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High Risk Pregnancy

Anemia in Pregnancy
Diabetes in Pregnancy
Hypertension in pregnancy
Cardiac disease in pregnancy
Liver disease in pregnancy
Malaria in Pregnancy
HIV infection in pregnancy
Recurrent Abortion
Pregnancy and Renal Disease
Hematological Problems in Pregnancy
Hemoglobinopathies in Pregnancy
Thrombophilia in Pregnancy
 

anemia in pregnancy

Anemia in pregnancy is one of the most common medical disorders in India and is responsible for increased maternal morbidity and mortality. In developing countries nutritional anemia is most common but there are also non-nutritional causes of anemia that may be seen in pregnancy, the sickle cell disorders, the thalassemias, hemolytic anemia, etc. which are reviewed in separate chapter. Prenatal care is the preventive obstetrics. The factors responsible for anemia in pregnancy should be identified and eradicated. Iron supplement to prevent anemia in pregnancy is a well known strategy. The National Nutritional Anemia Prophylaxis Program (NNAPP) advised 60 mg of elemental iron and 500 \ig of folic acid daily for 100 days to all pregnant women. Inaccessibility of such program, noncompliance and gastrointestinal malabsorption still remain as major causes of anemia in our country. Malaria and hookworm prophylaxis must be considered in endemic area. Prevention and management of nutritional anemia is easy and cheap. Along with the support of the Government, the support of the family, social workers, schoolteachers, media, etc. is necessary.
 
EFFECTS OF ANEMIA ON PREGNANCY
  • Mild anemia may not have any adverse effect on pregnancy and labor.
  • Moderate anemia causes weakness, fatigue and poor work performance.
  • Severe Anemia causes
 
EFFECTS OF PREGNANCY ON ANEMIA
  • Pregnancy aggravates any pre-existing anemia
  • Severely anemic patients become symptomatic by the end of second trimester
 
RISK PERIODS FOR MATERNAL MORTALITY
  1. 30-32 weeks of pregnancy
  2. During labor
  3. Immediately following delivery
  4. Puerperium (pulmonary embolism, cardiac failure)
 
IRON DEFICIENCY ANEMIA
Iron deficiency anemia has been defined as microcytic hypochromic anemia, when body iron store becomes inadequate for the need of normal erythropoiesis. Body iron store must be exhausted before red cell production is reduced; therefore, anemia occurs at a late stage of iron deficiency. Iron store depletion occurs as a result of an imbalance between normal physiological demands such as body growth, menstrual blood loss and pregnancy,and the level of dietary iron intake, the efficiency of iron absorption and utilization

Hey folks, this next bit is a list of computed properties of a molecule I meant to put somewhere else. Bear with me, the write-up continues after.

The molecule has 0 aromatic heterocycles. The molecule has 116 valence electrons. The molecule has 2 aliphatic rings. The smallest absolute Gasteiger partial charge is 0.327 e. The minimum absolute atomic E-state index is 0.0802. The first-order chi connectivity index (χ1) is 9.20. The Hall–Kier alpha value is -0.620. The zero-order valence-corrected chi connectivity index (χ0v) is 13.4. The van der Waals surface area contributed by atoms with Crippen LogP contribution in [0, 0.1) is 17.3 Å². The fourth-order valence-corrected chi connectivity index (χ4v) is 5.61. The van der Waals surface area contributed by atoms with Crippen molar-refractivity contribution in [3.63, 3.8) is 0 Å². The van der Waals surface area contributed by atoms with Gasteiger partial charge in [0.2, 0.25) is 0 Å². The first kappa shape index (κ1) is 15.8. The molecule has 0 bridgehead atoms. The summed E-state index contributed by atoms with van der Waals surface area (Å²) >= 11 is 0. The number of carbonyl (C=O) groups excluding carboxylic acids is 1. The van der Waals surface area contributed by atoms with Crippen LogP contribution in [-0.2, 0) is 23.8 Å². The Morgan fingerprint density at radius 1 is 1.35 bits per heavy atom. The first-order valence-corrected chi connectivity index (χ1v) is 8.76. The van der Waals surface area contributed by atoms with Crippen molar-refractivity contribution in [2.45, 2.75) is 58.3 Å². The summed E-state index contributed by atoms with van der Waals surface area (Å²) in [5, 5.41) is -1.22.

Rich Sources

Liver, meat, poultry, fish, eggs, yolk, dry fruits, beans, green leafy vegetables, legumes, nuts, jaggery, apple, banana.

 
Poor Sources

Milk and milk products

  • Although iron absorption is increased during pregnancy, the absorbed iron and the iron mobilized from stores are usually inadequate to meet the demands. Iron supplementation, therefore, becomes necessary during pregnancy especially in the non-industrialized countries.9
  • The fetus obtains iron from maternal transferin regardless of maternal iron stores. The placenta traps maternal transferrin, removes the iron, and actively
  • transports it to the fetus, mainly in the last 4 weeks of pregnancy.
 

Factors affecting the iron status of a pregnant woman

Iron absorption

Iron loss

Dietary iron (heme and nonheme)

Physiological factors
Basal losses from desquamation from Intestines and
Enhancers of absorption skin

Heme iron

Menstruation

Proteins

Delivery

Meat

Lactation

Ascorbic acid

Pathological factors

Fermentation

Hookworm and other helminths

Ferrous iron

Hemorrhage from GIT

Gastric acidity

Allergies

Alcohol

Occult blood losses

Low iron stores

 

Increased erythropoietic activity(high altitude,

 

hemolysis, bleeding)

 

Inhibitors of iron absorption

 

Phytates

 

Calcium

 

Tannins

 

Tea and coffee

 

Herbal drinks

 

Fortified iron supplements

 

 
TREATMENT
Prevention
  • Prophylaxis in non pregnant women
  • Iron supplementation during pregnancy
  • Treatment of worm infestation
  • Improvement of dietary habits
  • Improvement of sanitation and personal hygiene
  • Improvement of female literacy status
  • Food fortification with iron.
  • Reproductive interventions.
 
Curative Treatment

General Measures

  • Diet rich in iron, protein and vitamins is prescribed
  • Treatment of the cause of anemia.

Specific Therapy
Principles

  • To raise the Hb as near as normal
  • To replenish iron stores.

Choice of Therapy (depends upon)

  • Severity of anemia
  • Duration of pregnancy
  • Associated complications
 
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